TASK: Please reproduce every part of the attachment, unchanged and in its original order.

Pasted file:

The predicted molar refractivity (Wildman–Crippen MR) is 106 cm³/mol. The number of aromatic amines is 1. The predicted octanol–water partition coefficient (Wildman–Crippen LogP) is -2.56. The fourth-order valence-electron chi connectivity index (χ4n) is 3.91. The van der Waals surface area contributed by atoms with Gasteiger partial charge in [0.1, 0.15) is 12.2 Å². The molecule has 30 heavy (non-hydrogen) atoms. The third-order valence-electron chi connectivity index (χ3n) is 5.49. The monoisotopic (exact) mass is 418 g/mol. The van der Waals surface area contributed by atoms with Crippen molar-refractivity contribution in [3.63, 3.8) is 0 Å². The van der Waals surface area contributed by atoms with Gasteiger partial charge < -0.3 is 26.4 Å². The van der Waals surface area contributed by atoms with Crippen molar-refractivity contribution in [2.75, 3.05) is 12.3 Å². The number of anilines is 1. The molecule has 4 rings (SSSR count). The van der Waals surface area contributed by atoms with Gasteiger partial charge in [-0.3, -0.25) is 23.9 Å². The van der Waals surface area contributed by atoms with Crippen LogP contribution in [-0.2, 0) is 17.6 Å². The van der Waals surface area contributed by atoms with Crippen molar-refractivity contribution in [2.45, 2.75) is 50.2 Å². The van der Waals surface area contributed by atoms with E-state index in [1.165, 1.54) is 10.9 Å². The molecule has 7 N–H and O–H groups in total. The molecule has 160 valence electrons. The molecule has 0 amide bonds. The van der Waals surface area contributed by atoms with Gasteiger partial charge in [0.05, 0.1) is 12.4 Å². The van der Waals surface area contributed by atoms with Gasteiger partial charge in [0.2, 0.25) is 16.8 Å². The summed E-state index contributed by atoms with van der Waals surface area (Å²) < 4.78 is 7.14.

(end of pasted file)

The predicted molar refractivity (Wildman–Crippen MR) is 106 cm³/mol. The number of aromatic amines is 1. The predicted octanol–water partition coefficient (Wildman–Crippen LogP) is -2.56. The fourth-order valence-electron chi connectivity index (χ4n) is 3.91. The van der Waals surface area contributed by atoms with Gasteiger partial charge in [0.1, 0.15) is 12.2 Å². The molecule has 30 heavy (non-hydrogen) atoms. The third-order valence-electron chi connectivity index (χ3n) is 5.49. The monoisotopic (exact) mass is 418 g/mol. The van der Waals surface area contributed by atoms with Crippen molar-refractivity contribution in [3.63, 3.8) is 0 Å². The van der Waals surface area contributed by atoms with Gasteiger partial charge < -0.3 is 26.4 Å². The van der Waals surface area contributed by atoms with Crippen molar-refractivity contribution in [2.75, 3.05) is 12.3 Å². The number of anilines is 1. The molecule has 4 rings (SSSR count). The van der Waals surface area contributed by atoms with Gasteiger partial charge in [-0.3, -0.25) is 23.9 Å². The van der Waals surface area contributed by atoms with Crippen LogP contribution in [-0.2, 0) is 17.6 Å². The van der Waals surface area contributed by atoms with Crippen molar-refractivity contribution in [2.45, 2.75) is 50.2 Å². The van der Waals surface area contributed by atoms with E-state index in [1.165, 1.54) is 10.9 Å². The molecule has 7 N–H and O–H groups in total. The molecule has 160 valence electrons. The molecule has 0 amide bonds. The van der Waals surface area contributed by atoms with Gasteiger partial charge in [0.05, 0.1) is 12.4 Å². The van der Waals surface area contributed by atoms with Gasteiger partial charge in [0.2, 0.25) is 16.8 Å². The summed E-state index contributed by atoms with van der Waals surface area (Å²) < 4.78 is 7.14.